Wednesday, March 18, 2009
Ayn Rand seems to have crept back on to the agenda. I keep seeing her works, invisible not so long ago, in bookshops and free marketeers are suggesting persecuted bankers will do a John Galt. Galt was the hero of Rand's Atlas Shrugged who led a capitalists' strike against socialism, in our present predicament represented by the various government packages and bail-outs. The neo-Randian argument appears to be the same as that of unreconstructed Marxists. The latter said Marx was right but his ideas were never properly applied, the former say the same about Rand's radical free market libertarianism. In other words, we are in our present mess because of the lack of free markets. I have some sympathy with this. As I say, bankers' bonuses were so catastrophic precisely because they insulated bankers from a free market in anything. But, beyond that, Rand is - forgive the technical terminology - a steaming crock of shit. As a novelist she was laughable. The Fountainhead is a rabid tract full of wooden characters - indeed, I have always assumed King Vidor was being rather witty when he cast the supremely wooden Gary Cooper as the hero Howard Roark in the film version. (And I certainly found it funny when certain radical young architects in the sixties and seventies embraced The Fountainhead because of its defence of modern architecture - but then the radical right and the radical left have always been two sides of the same coin.) Meanwhile, Rand's philosophy of objectivism appears to be that of a not very bright fifteen-year-old with issues. Its extension into the economic realm is fatuous. The problem is one of abstraction. People often defend the idea of the free market as something that is in accord with human nature. In a way it is, but not in the way they mean. It is very human to create inhuman abstractions and then worship them and the free market is, indeed, an inhuman abstraction. Like Euclidean geometry, it's a nice, often helpful idea but it is seldom if ever evident in the real world. If I were to take three planks and toss them into the air, the chances of them falling into the form of a perfect Euclidean triangle are close to zero. If I were to toss all human activities into the air, the chances of them forming themselves into a perfectly free market are exactly zero. In both cases, external factors - chance, gravity, friction, wind, the compulsive human desire to use power to rig things in their favour - destroy the possibility of perfection. Or, to put it another way, Rand was, like Marx, a utopian with little grasp of the consistency of human imperfections. The one interesting thing about her current resurrection is that it demonstrates once again the strange and inhuman partnership of the far right and the far left, their complicity in the project of punishing people for being merely human.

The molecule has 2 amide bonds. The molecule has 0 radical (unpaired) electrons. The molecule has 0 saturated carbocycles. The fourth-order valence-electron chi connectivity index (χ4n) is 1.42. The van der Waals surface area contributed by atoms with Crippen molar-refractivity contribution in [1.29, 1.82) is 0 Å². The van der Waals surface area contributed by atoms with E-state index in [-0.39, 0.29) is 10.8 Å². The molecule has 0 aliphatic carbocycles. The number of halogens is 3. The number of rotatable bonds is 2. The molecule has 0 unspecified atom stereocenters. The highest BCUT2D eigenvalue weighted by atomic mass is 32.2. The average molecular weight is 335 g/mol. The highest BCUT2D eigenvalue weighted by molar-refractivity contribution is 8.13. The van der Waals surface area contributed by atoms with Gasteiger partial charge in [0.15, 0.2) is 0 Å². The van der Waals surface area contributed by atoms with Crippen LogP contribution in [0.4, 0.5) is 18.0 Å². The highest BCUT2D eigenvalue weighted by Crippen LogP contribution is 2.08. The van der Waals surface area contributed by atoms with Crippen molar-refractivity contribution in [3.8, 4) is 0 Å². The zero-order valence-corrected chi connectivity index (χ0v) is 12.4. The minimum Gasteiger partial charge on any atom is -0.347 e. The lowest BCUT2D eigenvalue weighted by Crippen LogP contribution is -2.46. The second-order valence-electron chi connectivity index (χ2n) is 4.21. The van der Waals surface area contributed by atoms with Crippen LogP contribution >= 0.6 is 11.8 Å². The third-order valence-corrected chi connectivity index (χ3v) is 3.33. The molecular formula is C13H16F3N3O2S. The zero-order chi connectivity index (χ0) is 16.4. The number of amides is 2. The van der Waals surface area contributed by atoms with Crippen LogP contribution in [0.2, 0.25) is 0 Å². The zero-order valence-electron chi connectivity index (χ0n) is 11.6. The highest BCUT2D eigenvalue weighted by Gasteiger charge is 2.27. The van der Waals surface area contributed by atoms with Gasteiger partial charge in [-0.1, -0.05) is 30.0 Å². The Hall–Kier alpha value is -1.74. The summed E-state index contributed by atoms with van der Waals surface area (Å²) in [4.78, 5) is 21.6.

Posted by Bryan Appleyard at 8:09 am